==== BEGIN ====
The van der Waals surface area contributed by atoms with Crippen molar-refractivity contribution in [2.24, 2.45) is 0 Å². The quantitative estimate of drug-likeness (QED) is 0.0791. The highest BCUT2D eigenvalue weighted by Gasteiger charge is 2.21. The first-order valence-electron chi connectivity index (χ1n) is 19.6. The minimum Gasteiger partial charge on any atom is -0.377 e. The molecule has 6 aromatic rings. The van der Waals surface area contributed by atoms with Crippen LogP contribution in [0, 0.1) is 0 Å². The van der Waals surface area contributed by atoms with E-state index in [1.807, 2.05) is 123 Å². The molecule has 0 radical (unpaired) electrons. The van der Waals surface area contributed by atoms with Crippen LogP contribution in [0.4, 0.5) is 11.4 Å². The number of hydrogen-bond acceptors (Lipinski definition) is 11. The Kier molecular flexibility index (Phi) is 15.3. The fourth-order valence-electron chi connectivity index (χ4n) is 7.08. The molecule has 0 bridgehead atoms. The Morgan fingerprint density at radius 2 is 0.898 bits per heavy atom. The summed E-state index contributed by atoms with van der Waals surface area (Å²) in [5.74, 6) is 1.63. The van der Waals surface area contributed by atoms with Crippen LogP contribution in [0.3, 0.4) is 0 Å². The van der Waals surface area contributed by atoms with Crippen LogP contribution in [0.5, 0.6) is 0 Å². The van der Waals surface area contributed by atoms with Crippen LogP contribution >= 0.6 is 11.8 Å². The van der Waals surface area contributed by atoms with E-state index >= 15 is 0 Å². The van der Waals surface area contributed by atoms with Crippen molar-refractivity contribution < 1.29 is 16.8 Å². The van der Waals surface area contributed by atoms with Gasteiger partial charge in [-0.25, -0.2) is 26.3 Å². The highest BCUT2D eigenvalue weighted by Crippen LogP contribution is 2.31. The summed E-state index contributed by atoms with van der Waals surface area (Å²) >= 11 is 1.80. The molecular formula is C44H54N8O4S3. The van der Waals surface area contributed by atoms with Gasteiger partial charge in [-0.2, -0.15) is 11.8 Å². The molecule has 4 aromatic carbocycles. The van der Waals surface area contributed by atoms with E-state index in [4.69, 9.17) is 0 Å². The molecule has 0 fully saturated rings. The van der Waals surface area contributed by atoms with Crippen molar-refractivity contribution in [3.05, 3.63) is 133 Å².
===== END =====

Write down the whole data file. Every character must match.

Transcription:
The van der Waals surface area contributed by atoms with Crippen molar-refractivity contribution in [2.24, 2.45) is 0 Å². The quantitative estimate of drug-likeness (QED) is 0.0791. The highest BCUT2D eigenvalue weighted by Gasteiger charge is 2.21. The first-order valence-electron chi connectivity index (χ1n) is 19.6. The minimum Gasteiger partial charge on any atom is -0.377 e. The molecule has 6 aromatic rings. The van der Waals surface area contributed by atoms with Crippen LogP contribution in [0, 0.1) is 0 Å². The van der Waals surface area contributed by atoms with E-state index in [1.807, 2.05) is 123 Å². The molecule has 0 radical (unpaired) electrons. The van der Waals surface area contributed by atoms with Crippen LogP contribution in [0.4, 0.5) is 11.4 Å². The number of hydrogen-bond acceptors (Lipinski definition) is 11. The Kier molecular flexibility index (Phi) is 15.3. The fourth-order valence-electron chi connectivity index (χ4n) is 7.08. The molecule has 0 bridgehead atoms. The Morgan fingerprint density at radius 2 is 0.898 bits per heavy atom. The summed E-state index contributed by atoms with van der Waals surface area (Å²) in [5.74, 6) is 1.63. The van der Waals surface area contributed by atoms with Crippen LogP contribution in [0.3, 0.4) is 0 Å². The van der Waals surface area contributed by atoms with Crippen LogP contribution in [0.5, 0.6) is 0 Å². The van der Waals surface area contributed by atoms with Crippen LogP contribution >= 0.6 is 11.8 Å². The van der Waals surface area contributed by atoms with E-state index >= 15 is 0 Å². The van der Waals surface area contributed by atoms with Crippen molar-refractivity contribution < 1.29 is 16.8 Å². The van der Waals surface area contributed by atoms with Gasteiger partial charge in [-0.25, -0.2) is 26.3 Å². The highest BCUT2D eigenvalue weighted by Crippen LogP contribution is 2.31. The summed E-state index contributed by atoms with van der Waals surface area (Å²) >= 11 is 1.80. The molecular formula is C44H54N8O4S3. The van der Waals surface area contributed by atoms with Gasteiger partial charge in [-0.2, -0.15) is 11.8 Å². The molecule has 4 aromatic carbocycles. The van der Waals surface area contributed by atoms with E-state index in [4.69, 9.17) is 0 Å². The molecule has 0 fully saturated rings. The van der Waals surface area contributed by atoms with Crippen molar-refractivity contribution in [3.05, 3.63) is 133 Å².